Composting, while not a new idea, has become more popular in recent years. Composting helps improve the quality of the soil, food and the planet. With more and more people moving toward a "grow your own" concept, the idea of composting is becoming an important part of the gardening routine
What is composting?
Composting is essentially nature's way of managing waste and putting them back into the ecosystem. When anything that was once alive (grass clippings, trees, fruits, etc.) are combined and left to sit the end result is rich, fertile soil otherwise known as compost -- compost that can be used to fertilize your own gardens and lawns naturally without chemicals. Composting also helps reduce the amount of food waste
that gets sent to landfills an/or ends up in waterways.
Composting requires four "ingredients" which are air, moisture, carbon and nitrogen. Carbon will come from the "brown" material and nitrogen will come from the "green" material.
- Brown: plant-based materials such as dead leaves, branches, twigs, newspaper and unbleached brown napkins
- Green: grass clippings, fruit and vegetable scraps and coffee grounds
How do you start composting?
Composting is not a complicated process and anyone can start composting themselves -- yes, even apartment dwellers.
The first thing you'll need to do is designate an area as a compost pile or compost bin. If you're going to be setting up a compost area outside you can do it one of two ways: build a compost bin or just create and maintain a pile. Outdoor compost pile:
- Choose a spot that is dry, shady and near a water source like a spigot. Look for a spot that's about three feet wide by three feet tall away from your garden just in case it attracts pests who might want to eat the food you're growing.
- You can give the pile some structure with chicken wire, snow fencing or you could nail scrap wood together and make a box.
- Add in browns and greens in equal parts as they're collected, making sure to break up larger sticks and newspapers.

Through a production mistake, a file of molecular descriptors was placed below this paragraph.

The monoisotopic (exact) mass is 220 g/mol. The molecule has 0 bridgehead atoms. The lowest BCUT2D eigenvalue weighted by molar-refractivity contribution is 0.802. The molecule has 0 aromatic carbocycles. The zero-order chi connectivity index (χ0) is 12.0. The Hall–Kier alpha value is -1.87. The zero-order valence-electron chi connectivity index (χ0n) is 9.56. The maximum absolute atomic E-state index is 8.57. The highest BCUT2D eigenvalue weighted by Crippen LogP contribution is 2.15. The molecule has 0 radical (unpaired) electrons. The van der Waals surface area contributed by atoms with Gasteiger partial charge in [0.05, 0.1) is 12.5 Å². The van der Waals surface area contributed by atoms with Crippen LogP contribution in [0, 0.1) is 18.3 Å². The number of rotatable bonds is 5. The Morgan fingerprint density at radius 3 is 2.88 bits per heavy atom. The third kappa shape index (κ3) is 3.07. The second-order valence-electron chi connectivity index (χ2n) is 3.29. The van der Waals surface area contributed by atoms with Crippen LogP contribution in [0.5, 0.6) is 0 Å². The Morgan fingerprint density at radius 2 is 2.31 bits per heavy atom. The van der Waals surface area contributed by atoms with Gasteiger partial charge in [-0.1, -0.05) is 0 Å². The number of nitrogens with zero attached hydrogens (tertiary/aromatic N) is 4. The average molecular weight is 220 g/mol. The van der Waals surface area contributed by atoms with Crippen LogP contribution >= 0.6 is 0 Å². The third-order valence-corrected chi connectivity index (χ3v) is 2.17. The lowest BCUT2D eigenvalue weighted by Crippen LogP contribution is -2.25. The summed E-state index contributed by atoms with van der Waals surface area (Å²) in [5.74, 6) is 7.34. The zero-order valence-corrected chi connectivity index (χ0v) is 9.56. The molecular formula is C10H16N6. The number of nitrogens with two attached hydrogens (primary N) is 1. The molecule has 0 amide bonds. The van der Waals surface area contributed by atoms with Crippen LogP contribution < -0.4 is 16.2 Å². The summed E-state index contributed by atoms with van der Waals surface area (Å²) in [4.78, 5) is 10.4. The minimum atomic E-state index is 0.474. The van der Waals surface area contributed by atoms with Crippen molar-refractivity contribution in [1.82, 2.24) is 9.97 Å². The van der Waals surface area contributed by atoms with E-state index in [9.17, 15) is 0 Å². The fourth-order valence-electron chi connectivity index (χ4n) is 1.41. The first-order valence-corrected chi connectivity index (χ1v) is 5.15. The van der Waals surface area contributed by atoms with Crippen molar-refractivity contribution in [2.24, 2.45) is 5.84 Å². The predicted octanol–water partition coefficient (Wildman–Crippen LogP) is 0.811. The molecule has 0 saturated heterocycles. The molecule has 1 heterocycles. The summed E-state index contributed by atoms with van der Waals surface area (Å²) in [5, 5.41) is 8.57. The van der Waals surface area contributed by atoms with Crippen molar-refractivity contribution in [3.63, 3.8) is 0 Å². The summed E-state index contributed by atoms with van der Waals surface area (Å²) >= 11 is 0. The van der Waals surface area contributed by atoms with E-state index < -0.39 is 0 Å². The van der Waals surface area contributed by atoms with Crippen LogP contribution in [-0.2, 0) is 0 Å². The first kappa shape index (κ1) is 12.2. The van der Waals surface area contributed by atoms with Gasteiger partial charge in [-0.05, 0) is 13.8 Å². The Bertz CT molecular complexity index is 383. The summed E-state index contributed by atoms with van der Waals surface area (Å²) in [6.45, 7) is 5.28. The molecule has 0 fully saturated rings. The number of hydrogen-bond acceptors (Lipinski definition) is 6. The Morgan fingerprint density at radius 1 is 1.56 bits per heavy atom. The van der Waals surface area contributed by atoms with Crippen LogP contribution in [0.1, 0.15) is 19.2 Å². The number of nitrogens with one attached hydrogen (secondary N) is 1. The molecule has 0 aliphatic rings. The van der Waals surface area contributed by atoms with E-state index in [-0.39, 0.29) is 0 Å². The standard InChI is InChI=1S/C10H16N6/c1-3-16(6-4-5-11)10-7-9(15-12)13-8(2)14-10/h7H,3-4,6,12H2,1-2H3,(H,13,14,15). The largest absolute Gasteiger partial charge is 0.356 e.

- If the bottom layer of material is dry when you add it, moisten them, don't soak them.
- Once everything starts decomposing, mix in grass clippings and more greens including fruit and vegetable scraps (try to bury the food scraps under the decomposing materials).
- Every time you add in new material, mix the pile by turning it with a pitchfork to help with aeration.
Outdoor compost bin:
The process to create an outdoor compost bin is similar to the pile except that it takes place in a container. You can purchase a container from a number of online websites or you can build your own out of a large trash can.
- Buy a large garbage can with handles and a locking lid.
- Drill holes into the garbage can lid and around the can itself for aeration purposes.
- Attach the garbage can to a platform of some kind to allow for drainage and to protect your grass from burning.
- Once your garbage can is attached to the platform and has enough holes in it, you can begin adding in your composting materials.
- Every week, turn the bin on its side to mix the composting materials together.
It is possible to compost indoors and if done correctly, it won't attract pests or smell. You can purchase indoor compost bins that can do all the mixing work for you, or you can make your own.
- To make your own, you would follow a similar process as far as adding the clippings and the bin itself--it's just a smaller version of the outdoor bin. You'll need to decide on where you plan on keeping your indoor compost bin-- many DIY composters keep theirs under the kitchen sink so they can easily add in food scraps. If you have a garage, you could also keep it there.
- Once you've decided where you plan on keeping your compost bin, you'll need to choose a container. Metal or plastic bins with locking lids are recommended.
- Drill holes throughout the container for aeration. As an optional step, you could purchase carbon filters and glue them to the lid of the container to neutralize any odors that may escape from the bin.
Because the bin will be indoors, it's even more important to maintain the correct ration of green to brown material so that it doesn't start to smell.